By Dr. Brian McDonough
PHILADELPHIA — Researchers at Massachusetts General hospital say that food labeling could be made much easier if only a stop light method was put in place.
That’s right: green, yellow, red food labels lead to long-term improvements in the selection of healthier food items.
They conducted a cafeteria food study that had two parts: the first was use of the “traffic light” labels, in which “green” signified the healthiest items “yellow” was used for less healthy items, and “red” for foods with little or no nutritional value.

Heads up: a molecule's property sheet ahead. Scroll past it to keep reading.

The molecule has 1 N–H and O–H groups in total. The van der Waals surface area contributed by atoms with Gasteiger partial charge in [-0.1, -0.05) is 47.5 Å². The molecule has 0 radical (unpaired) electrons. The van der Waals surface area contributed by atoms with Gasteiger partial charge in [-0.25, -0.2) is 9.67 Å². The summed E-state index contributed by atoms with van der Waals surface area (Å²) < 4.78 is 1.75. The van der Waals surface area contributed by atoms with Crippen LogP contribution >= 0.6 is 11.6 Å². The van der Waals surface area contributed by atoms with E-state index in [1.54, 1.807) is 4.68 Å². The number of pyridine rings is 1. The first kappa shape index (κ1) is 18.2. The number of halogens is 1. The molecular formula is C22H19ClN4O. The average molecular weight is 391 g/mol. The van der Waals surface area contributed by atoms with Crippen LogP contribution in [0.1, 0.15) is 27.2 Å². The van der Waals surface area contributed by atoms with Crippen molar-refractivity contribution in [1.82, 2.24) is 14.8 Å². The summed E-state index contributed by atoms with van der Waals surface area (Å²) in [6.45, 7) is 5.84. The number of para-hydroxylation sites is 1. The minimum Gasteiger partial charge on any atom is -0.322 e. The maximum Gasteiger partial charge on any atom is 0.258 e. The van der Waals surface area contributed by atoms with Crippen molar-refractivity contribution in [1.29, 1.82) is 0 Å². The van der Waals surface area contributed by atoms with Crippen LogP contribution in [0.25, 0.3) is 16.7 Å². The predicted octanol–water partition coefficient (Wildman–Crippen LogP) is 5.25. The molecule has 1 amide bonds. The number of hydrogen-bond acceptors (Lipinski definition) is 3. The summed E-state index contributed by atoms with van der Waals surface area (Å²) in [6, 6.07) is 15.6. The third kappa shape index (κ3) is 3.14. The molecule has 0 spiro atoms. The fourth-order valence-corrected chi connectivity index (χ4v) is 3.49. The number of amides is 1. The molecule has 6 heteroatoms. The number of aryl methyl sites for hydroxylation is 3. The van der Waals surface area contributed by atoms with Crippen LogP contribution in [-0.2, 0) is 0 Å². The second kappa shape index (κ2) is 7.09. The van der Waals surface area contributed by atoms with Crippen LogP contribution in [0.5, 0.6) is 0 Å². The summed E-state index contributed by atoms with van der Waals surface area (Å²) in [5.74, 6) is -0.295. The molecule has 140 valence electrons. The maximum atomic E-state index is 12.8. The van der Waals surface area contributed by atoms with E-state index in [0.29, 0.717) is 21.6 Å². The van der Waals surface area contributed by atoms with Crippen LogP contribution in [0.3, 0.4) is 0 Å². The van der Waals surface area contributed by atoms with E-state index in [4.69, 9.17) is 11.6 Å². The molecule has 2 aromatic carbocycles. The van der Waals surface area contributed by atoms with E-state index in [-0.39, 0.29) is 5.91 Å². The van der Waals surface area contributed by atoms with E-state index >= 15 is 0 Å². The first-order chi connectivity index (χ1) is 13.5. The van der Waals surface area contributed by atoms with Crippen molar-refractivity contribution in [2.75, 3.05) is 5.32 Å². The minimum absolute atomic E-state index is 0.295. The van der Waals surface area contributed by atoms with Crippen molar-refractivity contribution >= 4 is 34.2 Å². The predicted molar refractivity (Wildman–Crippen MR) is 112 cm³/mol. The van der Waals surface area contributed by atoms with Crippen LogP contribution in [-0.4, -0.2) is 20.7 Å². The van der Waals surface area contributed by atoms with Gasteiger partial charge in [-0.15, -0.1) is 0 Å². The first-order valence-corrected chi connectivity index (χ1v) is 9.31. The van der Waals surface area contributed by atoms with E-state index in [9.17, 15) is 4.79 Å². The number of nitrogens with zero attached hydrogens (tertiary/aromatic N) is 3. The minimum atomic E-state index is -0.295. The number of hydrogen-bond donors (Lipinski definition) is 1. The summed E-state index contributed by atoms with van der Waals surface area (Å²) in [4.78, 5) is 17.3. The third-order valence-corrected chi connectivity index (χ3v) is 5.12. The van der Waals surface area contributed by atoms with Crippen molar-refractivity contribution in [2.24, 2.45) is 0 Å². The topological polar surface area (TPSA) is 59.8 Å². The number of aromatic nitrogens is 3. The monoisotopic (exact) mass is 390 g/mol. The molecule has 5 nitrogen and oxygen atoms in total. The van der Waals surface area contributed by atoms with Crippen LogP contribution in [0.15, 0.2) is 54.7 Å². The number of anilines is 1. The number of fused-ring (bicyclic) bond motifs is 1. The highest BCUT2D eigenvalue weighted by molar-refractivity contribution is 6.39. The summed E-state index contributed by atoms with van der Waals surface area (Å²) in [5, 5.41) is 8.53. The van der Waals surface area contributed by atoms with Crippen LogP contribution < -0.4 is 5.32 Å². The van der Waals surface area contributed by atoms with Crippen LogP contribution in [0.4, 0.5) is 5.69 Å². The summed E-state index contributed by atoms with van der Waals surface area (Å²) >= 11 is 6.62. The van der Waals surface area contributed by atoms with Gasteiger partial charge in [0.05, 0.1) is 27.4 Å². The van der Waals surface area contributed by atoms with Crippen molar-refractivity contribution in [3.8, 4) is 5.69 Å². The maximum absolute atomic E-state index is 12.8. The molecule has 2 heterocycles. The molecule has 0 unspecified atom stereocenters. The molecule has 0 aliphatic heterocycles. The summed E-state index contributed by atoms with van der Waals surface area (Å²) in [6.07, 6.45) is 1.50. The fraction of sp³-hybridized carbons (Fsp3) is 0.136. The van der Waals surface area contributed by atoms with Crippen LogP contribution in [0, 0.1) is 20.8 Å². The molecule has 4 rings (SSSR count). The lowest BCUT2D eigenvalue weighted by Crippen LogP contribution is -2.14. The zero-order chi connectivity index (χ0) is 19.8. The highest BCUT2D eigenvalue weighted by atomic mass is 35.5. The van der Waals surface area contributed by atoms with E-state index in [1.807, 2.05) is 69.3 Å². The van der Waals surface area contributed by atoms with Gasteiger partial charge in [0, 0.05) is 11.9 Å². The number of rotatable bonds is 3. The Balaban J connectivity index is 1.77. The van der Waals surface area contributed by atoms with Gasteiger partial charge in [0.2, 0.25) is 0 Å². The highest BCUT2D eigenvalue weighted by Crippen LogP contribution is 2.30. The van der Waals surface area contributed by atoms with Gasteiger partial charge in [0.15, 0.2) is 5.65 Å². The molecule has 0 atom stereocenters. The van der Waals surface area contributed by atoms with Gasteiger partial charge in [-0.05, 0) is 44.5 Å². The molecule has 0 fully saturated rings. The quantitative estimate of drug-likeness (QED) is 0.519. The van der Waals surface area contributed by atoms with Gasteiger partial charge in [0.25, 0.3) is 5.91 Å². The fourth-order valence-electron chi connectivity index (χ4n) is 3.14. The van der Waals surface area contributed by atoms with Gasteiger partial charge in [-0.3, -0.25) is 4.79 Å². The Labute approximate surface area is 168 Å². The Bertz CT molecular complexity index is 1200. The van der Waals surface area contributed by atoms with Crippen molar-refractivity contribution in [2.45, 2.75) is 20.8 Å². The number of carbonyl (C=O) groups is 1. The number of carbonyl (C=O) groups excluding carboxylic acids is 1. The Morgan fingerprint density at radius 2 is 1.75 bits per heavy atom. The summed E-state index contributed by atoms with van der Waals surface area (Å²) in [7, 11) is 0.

Cafeteria cash registers recorded how many foods of each color was purchased.
The second part was also crucial; it was the placement of food.
Healthier items were placed at eye-level and less healthy items at lower levels.
After the first six months, there was a 12% increase in the purchase of “green” items and a 20% decrease in the purchase of “red” items.
The results have held for two years.